This is the shortest day of the year in the northern hemisphere. Technically, our winter solstice occurs when the sun’s position in the sky is at its greatest angular distance on the other side of the equitorial plane from the northern hemisphere. The exact moment occurs sometime between December 21 and December 22 each year, depending on the shift of the calendar. And although it lasts only an instant, we generally refer to the entire day on which it occurs as the solstice. In 2009 the exact time is 5:47p.m. GMT on Dec 21, which means the solstice will officially occur at 11:57 a.m. in Wisconsin.
The solstice often is said to mark the beginning or middle of winter, but “winter” is a subjective term – it sure has felt like winter around here for a while! This is the longest night of the year, and now there will be an imperceptible lengthening of the day for a while before it starts staying light noticeably later in the day. But that doesn’t correlate with temperatures. Our coldest weather is typically well after days have become noticeably longer.
So why would gardeners care about the winter solstice, when normally we’re buried deep in snow, with a lot more winter to come? Plants living in climates where major temperature changes occur, especially those with very cold winters or very hot, dry summers, need to know when the seasons will change, and to be able to prepare for the anticipated environmental change well before it actually happens. Many plants and animals use an internal circadian clock to time certain biochemical, physiological, and behavioral activities. Changes in daylength are an important environmental cue for many plants and some animals to determine when to initiate development, reproduction, migration, and diapause, and this is the pivot point in the cycle of changing daylengths. Although the slight changes that are occurring at this time of year really don’t impact plant growth immediately, there are times when the changes in the length of the day signals certain plants to shift from vegetative growth (foliage) to reproductive growth (flowers and seeds). Plants have pigment cells called phytochromes that measure the amount of light being absorbed, specifically the red end of the spectrum, so they can determine what the daylength is.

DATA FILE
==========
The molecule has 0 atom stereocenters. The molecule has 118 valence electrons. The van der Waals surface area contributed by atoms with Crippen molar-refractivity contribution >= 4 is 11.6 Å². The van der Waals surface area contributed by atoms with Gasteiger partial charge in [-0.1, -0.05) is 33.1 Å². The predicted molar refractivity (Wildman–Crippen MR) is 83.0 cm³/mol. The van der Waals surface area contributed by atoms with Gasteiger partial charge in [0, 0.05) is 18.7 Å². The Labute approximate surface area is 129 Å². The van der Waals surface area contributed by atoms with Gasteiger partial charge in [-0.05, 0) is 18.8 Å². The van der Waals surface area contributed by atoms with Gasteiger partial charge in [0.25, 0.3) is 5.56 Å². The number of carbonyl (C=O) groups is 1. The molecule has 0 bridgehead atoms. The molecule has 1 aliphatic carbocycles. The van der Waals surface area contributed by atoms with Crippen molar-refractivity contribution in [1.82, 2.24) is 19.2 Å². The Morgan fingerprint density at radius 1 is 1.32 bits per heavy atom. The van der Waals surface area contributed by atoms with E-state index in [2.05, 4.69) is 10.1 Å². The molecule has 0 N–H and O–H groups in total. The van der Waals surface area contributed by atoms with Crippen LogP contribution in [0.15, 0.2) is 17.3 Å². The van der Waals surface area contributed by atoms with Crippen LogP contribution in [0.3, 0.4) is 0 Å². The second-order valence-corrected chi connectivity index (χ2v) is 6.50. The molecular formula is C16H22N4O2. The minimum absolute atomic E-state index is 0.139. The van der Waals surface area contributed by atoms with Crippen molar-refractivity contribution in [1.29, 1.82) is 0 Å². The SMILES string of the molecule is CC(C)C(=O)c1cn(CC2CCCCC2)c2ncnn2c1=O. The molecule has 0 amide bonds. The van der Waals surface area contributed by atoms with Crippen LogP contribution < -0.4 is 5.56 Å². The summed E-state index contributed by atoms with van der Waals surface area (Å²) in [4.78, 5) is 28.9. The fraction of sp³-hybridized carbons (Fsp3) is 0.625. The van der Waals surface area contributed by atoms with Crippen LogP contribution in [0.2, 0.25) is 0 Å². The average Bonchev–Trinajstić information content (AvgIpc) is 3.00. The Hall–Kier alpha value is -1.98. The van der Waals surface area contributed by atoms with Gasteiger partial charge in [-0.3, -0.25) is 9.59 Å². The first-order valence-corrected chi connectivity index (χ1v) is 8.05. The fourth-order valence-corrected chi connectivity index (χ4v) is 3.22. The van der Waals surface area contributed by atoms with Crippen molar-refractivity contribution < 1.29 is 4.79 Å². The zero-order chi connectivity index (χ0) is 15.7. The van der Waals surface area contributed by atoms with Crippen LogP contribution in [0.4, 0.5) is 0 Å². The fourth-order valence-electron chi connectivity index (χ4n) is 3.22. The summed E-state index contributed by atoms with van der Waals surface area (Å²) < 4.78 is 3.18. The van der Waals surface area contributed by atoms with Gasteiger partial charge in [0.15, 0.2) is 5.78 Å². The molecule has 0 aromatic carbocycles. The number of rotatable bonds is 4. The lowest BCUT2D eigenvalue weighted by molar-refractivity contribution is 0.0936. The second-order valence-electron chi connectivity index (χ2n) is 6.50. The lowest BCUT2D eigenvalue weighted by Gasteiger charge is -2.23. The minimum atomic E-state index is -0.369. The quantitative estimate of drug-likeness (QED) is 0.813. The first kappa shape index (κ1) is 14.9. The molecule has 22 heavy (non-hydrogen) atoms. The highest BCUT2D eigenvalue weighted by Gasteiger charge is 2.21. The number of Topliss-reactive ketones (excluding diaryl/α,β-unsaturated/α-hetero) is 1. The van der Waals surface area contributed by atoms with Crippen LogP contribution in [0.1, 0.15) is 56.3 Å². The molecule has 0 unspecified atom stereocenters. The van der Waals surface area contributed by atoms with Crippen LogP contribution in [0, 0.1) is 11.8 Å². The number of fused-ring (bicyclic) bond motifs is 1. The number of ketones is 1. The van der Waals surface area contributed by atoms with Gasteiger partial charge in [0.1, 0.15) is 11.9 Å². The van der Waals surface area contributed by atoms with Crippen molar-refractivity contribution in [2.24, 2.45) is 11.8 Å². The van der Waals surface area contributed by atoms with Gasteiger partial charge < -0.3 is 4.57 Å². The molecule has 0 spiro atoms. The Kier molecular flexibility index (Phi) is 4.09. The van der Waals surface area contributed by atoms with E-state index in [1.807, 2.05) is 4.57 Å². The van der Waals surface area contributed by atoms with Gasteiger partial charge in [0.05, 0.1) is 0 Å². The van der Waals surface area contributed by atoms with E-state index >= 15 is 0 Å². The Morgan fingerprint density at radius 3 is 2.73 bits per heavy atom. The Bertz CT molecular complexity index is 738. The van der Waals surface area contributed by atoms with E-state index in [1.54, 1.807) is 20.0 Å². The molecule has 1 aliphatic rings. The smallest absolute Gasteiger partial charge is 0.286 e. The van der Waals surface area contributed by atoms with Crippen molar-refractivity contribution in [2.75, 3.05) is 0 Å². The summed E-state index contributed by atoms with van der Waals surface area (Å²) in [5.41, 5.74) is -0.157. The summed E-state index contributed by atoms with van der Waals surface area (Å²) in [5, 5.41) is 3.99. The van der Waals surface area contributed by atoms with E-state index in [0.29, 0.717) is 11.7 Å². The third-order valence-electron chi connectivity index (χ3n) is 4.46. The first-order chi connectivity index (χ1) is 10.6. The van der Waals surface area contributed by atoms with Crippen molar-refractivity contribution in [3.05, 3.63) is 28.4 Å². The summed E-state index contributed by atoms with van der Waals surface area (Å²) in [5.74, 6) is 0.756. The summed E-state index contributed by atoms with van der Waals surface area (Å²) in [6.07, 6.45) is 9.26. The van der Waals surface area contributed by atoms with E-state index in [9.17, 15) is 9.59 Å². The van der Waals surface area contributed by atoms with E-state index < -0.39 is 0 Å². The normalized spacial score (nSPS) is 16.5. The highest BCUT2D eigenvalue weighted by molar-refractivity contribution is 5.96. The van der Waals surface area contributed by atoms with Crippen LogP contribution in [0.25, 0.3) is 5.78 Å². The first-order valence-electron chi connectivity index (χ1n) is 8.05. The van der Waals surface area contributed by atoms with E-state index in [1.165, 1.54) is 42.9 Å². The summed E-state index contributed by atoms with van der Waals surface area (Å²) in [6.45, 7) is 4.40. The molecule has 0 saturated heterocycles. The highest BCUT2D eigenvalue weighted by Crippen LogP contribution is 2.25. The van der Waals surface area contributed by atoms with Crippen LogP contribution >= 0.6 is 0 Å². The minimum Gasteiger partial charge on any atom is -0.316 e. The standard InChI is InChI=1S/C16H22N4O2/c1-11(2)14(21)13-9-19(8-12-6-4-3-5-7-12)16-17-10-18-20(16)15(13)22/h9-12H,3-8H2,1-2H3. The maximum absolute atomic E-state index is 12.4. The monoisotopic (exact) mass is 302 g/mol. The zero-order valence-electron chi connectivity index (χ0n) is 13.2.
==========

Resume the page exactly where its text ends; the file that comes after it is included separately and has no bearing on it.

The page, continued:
The effect of seasonal changes in the length of light and darkness in a 24-hour period on plants is called photoperiodism. These effects on many plants (and some birds, insects and mammals, too) was described in the early 1900s. USDA scientists developed a tobacco cultivar ‘Maryland Mammoth’ that didn’t flower in summer like normal tobacco plants do. Through experiments with artificial lighting in winter and artificial darkening in the summer they found that the relative amount of light to darkness in a day affected this plant’s flowering cycle. Because it only flowered when exposed to short days that naturally occur later in the year, they called it a short-day plant. Short day plants bloom in either spring or fall. Some short-day plants that bloom in fall and winter include chrysanthemums, poinsettias, Christmas cactus and certain kalanchoes.
Other plants, such as spinach, lettuce and radish, are long-day plants and flower when exposed to long days and short nights – in the summer. So early planted lettuce or spinach cannot be maintained for cutting as it naturally will go to seed as the summer progresses.